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Milwaukee Lauches Social Media Push on Voter ID

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Marti Mikkelson
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The City of Milwaukee is using a popular social media tactic to help prepare voters for the upcoming election - a challenge.

Mayor Tom Barrett is asking people to post photos or videos of themselves and their Wisconsin ID online. The idea is to show they’re ready to vote and challenge others to prepare.

In September, a federal appeals court ruled Wisconsin can enforce its Voter ID law for the Nov. 4 election.

Critics, including Barrett, argue the law is intended to lower turnout.

“Make no mistake about this. There are people in state government who do not want you to vote on Nov. 4. They don’t want you to vote. This is your challenge to make sure that you don’t let them discourage you from participating in the greatest democracy in this world,” Barrett says.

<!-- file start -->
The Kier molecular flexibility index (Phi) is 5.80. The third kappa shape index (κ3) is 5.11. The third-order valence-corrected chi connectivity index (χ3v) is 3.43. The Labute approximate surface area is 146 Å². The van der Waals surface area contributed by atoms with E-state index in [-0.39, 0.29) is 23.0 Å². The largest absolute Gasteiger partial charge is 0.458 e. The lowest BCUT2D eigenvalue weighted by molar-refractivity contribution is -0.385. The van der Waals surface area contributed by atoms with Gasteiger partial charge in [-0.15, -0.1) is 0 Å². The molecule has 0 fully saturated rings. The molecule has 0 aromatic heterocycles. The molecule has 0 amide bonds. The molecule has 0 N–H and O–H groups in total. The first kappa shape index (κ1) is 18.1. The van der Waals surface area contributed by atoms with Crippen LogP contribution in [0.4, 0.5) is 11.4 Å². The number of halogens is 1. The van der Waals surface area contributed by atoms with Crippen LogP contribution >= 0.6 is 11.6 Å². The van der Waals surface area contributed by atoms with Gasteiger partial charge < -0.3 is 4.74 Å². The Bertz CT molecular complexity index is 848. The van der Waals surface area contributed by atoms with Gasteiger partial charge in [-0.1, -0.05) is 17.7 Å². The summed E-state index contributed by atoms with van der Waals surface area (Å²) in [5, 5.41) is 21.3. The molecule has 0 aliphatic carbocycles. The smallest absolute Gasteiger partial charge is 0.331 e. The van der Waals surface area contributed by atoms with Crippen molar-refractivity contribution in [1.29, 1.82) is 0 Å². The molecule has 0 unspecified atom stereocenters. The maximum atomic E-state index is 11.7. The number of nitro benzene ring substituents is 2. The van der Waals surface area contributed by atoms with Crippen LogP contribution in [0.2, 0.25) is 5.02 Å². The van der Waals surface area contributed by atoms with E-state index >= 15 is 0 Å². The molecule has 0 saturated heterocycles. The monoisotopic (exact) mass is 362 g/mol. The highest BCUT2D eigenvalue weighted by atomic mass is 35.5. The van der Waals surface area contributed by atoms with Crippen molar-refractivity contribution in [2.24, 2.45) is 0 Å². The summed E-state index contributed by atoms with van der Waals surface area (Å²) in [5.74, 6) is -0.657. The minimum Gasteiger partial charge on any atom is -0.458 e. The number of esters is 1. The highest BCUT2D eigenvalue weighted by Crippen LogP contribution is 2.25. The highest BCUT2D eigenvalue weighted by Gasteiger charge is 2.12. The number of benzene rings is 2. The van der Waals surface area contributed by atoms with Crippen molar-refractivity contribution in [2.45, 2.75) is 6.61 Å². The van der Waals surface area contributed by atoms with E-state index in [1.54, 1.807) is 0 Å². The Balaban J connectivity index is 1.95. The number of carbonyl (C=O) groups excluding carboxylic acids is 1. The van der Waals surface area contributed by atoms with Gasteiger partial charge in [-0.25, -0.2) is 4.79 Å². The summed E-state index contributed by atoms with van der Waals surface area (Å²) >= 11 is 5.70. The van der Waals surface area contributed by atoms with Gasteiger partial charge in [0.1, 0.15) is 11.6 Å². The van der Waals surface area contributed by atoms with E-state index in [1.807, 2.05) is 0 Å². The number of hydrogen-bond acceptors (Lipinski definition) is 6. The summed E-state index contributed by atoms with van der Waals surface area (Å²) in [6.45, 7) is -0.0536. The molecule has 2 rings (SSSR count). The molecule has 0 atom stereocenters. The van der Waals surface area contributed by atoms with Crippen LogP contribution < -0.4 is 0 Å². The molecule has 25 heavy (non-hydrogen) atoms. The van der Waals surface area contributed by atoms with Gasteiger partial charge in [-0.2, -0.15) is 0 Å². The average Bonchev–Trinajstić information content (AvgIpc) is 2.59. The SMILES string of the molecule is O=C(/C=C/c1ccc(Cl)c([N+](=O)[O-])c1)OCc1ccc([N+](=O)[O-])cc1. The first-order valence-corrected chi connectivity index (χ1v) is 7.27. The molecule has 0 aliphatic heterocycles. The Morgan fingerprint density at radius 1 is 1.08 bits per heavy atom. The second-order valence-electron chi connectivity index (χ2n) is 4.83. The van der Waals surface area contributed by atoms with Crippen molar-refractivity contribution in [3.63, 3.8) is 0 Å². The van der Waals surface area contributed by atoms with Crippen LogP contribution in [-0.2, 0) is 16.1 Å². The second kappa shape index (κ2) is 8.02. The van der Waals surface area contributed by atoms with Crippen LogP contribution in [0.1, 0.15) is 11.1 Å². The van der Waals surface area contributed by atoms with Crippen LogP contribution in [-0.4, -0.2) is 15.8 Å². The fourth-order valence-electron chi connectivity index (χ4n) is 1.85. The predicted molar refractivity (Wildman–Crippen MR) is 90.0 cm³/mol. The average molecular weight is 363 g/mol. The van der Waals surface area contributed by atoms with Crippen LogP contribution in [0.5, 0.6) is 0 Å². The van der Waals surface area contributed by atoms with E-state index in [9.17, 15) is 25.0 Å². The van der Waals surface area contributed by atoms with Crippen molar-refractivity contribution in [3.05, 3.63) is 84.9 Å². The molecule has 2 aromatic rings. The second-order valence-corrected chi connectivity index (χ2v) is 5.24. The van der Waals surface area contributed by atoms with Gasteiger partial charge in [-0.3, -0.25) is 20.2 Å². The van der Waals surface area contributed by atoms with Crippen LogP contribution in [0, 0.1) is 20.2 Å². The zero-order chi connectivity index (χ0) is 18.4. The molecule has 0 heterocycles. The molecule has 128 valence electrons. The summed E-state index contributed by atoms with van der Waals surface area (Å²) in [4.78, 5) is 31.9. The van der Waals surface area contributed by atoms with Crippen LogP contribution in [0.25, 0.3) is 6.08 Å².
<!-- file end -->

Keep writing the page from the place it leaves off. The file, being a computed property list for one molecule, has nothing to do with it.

Supporters of the ID requirement say it’s necessary to prevent voter fraud.

It’s estimated that as many as 300,000 Wisconsin residents do not have an acceptable ID for voting, such as a driver’s license, state-issued identification card or passport.

Patricia Ruiz is with the Southside Organizing Committee. She says some Milwaukee residents struggle with transportation, so it might be challenging for them to visit a DMV office. The agency processes state IDs.

“A lot of people do not know what they need and they’ll find a ride but then they get there and they don’t have the correct information that they need in order to get the ID and then they won’t go back. That’s the issue. That’s why people don’t have IDs sometimes on the south side. And the language barrier,” Ruiz says.

Milwaukee elections officials are predicting turnout as high as 80 percent on Nov. 4, when Republican Gov. Scott Walker will face Democratic Challenger Mary Burke.

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